All about lube
1) Hey Alice,
What is "lube?" I've heard a lot of "lubes" in your advice and answers to others, but I'm still unsure of what it really is. Is it some sort of lubrication?
My lesbian partner and I just started having anal sex. There are several types of lubricants on the market. Are they all safe? Is silicone okay to use? Thank You for your help.
Dear Curious and Reader,
It’s no wonder you're both seeking information on lubricant (or “lube”); it’s a slippery subject with lots of moving parts. Lubricants are used to make sexual activity more comfortable and pleasurable by reducing friction. Lube can make masturbation more enjoyable and can facilitate vaginal or anal penetration with a toy or penis. Reader, as for what types of lubes are lowest risk with anal sex, it depends on a number of factors (more on this in a bit). The type of lube you choose depends on your safer sex needs, the sexual activities you're getting up to, and general preferences, so information gathering is an excellent first step in your journey of lubrication education.
Not only does lube increase pleasure, it also can help protect against sexual transmitted infections (STIs), pregnancy, and tissue damage. Lube itself isn't considered a method of contraception or a prophylactic, but it be a facilitator of risk reduction for both pregnancy and STIs by reducing friction that upholds the integrity of barrier methods when in use and reduces friction as a whole so that tissue damage is minimized. The friction created during sex can degrade and break condoms and cause micro-tears on the genitals, making it easier to contract an STI, and lube lessens this friction. It's especially key to use lube when engaging in anal play, as the anus doesn't lubricate itself naturally and has only a thin layer of skin that can rip and tear easily, making it easier to transmit STIs.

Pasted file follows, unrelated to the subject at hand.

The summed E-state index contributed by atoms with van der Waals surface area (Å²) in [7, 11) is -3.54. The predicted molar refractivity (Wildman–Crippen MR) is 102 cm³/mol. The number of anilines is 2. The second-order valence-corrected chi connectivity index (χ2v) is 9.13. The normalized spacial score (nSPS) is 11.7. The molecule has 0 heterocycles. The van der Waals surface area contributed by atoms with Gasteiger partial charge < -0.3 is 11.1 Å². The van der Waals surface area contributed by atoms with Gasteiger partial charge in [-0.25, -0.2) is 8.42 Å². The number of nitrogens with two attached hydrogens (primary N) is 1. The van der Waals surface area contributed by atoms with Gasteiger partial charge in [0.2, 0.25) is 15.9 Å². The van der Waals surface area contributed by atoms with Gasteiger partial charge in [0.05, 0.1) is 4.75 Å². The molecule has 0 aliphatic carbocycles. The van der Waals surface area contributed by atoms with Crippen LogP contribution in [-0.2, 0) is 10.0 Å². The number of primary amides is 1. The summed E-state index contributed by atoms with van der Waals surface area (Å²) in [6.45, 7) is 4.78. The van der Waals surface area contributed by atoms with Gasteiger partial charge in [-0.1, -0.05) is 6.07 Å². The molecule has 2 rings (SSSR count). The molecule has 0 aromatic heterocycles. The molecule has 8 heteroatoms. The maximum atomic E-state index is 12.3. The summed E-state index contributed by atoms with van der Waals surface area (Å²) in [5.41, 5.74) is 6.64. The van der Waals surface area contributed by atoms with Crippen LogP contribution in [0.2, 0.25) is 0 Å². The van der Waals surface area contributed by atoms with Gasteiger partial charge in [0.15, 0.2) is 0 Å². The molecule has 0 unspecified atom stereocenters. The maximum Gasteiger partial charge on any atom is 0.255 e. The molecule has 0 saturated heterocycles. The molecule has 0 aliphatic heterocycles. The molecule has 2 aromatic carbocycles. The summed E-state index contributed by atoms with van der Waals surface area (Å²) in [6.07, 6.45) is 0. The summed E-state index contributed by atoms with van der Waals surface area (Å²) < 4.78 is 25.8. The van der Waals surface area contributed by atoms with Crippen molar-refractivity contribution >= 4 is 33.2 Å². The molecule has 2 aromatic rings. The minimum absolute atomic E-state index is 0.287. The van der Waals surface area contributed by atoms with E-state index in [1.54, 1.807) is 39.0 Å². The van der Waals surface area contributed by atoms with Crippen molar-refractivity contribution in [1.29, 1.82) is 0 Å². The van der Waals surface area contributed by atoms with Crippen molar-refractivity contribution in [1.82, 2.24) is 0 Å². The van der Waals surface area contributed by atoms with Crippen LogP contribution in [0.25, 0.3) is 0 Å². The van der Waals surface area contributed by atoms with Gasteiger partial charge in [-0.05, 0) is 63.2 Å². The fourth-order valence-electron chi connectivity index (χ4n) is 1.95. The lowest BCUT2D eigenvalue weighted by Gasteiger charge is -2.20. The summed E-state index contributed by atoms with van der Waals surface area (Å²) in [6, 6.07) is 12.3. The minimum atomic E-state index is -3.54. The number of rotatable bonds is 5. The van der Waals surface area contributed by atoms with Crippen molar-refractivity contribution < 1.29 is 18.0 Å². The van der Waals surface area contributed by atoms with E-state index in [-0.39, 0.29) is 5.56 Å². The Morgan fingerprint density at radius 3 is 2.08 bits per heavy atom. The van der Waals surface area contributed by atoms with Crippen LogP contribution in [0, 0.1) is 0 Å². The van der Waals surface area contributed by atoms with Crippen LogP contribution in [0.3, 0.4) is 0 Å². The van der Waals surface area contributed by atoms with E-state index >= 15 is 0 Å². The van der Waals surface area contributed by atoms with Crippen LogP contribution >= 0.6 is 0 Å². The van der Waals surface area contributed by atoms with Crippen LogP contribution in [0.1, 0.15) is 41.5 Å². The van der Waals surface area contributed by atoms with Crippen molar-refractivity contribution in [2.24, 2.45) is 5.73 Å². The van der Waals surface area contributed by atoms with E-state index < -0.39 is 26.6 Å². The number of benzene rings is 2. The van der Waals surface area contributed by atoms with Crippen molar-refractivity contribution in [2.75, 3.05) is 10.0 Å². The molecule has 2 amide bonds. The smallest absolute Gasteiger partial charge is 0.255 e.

There are hundreds of choices of lube out there, but they fall into three main categories: water-based, silicone-based, and oil-based. Each type has different properties:
Water-based lubes tend to be the most user-friendly and all-purpose of the three types. They're safe to use with silicone toys and latex-based safer sex products such as condoms and dental dams. They're relatively easy to clean and generally aren't irritating (although some water-based lube contains glycerin, which has been known to cause vaginal yeast infections in some). The main complaint about water-based lubes is that they dry out more quickly than the others, so reapplication may be required. There's been some limited research that suggests that water-based lubricants may have some increased risks of STI transmission when used with the anus, but there isn't enough information to draw any firm conclusions on the matter.
Silicone-based lubes are a popular alternative to water-based products, as they can also be used with latex products, but are longer lasting and can hold up in water without being washed off. The flip side, however, is that silicone lube can be messier — soap and water is often needed to clean it up. Another thing to keep in mind is that silicone lube degrades silicone toys, so opt for water-based lube or cover the toy with a condom to avoid mishaps.
Oil-based lubes may be useful for masturbation with a penis, but aren't recommended for other sexual acts. Oil breaks down latex, which increases the risk of STI contraction and pregnancy, and it can leave a coating on the vagina or rectum that could cause infection. As such, they aren't recommended for anal sex. These kinds of lubes can also easily stain fabric.
Within these broader categories, you can find more specific kinds of lube, such as flavored lubes for oral sex or lubes that contain a spermicide such as nonoxynol-9. Note that nonoxynol-9 can cause irritation, which may increase the risk of spreading STIs. If you have sensitive skin, you may want to do a spot-test on your inner arm or thigh the day before you plan to use any new lube to make sure you don’t have an unwanted allergic reaction.
There are many factors to consider when choosing the perfect lube for you. Hopefully, you're now armed with the tools to slide into the world of lubrication confidently and safely.
Originally published Jan 14, 2005
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